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IRS vs Coinbase

IRS v Coinbase

Back in 2017 the IRS sued Coinbase. Why? The IRS believed many people with cryptocurrency gains weren’t filing their tax returns. I think they were right. For the 2015 tax year, the IRS said only 802 tax returns were filed showing bitcoin gains. I’m sure there were many more that should have filed, but not everyone believes in paying taxes.

So, the IRS subpoenaed the largest US based crypto exchange, Coinbase, with the intention of gaining access to their customer database. The IRS wanted to know names of customers, how much money was in their accounts, details of their trading activity, and more. Coinbase said no, so the IRS sued them.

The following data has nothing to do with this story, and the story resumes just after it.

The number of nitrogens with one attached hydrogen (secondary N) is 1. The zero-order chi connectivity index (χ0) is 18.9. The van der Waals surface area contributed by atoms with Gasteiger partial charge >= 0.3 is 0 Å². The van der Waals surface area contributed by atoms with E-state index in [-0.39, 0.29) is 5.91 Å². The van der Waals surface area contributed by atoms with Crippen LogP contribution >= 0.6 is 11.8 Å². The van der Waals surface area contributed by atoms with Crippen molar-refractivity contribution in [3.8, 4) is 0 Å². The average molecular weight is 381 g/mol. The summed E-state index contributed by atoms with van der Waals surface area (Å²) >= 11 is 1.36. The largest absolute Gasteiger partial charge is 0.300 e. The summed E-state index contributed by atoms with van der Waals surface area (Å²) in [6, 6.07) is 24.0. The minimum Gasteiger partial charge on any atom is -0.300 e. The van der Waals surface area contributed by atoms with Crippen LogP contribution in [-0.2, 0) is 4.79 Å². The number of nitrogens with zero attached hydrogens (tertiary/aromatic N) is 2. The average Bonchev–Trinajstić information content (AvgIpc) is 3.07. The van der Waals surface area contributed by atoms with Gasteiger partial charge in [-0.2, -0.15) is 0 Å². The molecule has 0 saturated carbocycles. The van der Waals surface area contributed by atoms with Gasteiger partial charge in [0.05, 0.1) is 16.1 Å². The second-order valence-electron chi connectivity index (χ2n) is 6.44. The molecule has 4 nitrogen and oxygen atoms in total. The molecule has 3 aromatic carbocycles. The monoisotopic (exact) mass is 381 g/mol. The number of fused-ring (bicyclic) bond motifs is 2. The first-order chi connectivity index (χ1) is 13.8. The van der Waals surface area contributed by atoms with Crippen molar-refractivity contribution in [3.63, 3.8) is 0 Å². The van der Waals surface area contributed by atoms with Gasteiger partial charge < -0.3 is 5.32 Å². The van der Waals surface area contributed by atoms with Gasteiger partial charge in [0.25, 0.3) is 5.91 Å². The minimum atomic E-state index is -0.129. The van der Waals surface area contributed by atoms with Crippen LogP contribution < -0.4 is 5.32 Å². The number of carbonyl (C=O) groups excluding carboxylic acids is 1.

So, who won?! Well, they both kinda won. The courts agreed the IRS could get some information about Coinbase customers, but not as much as the IRS wanted. Coinbase had to turn over data on about 13,000 of its roughly 2 million customers. These were folks who moved $20,000 worth of crypto at any one time.

Keep in mind the lawsuit that the IRS won back in 2017 was for activity that happened in between 2013-2015. Going forward Coinbase, and probably other US exchanges, is required to report the total dollar amount traded by certain account holders. These amounts are reported on a 1099-K. If you or someone you know received a 1099-K because they traded cryptocurrencies, don’t panic! It’s only telling you how much in total value you traded throughout the year, not your profit. But be sure to find a tax professional that can help you report your capital gains and losses on your return. Because the IRS also received a copy of your 1099-K, which means they are expecting a tax return from you.

Below is a screenshot of the lawsuit final conclusion plus a PDF of the actual ruling.

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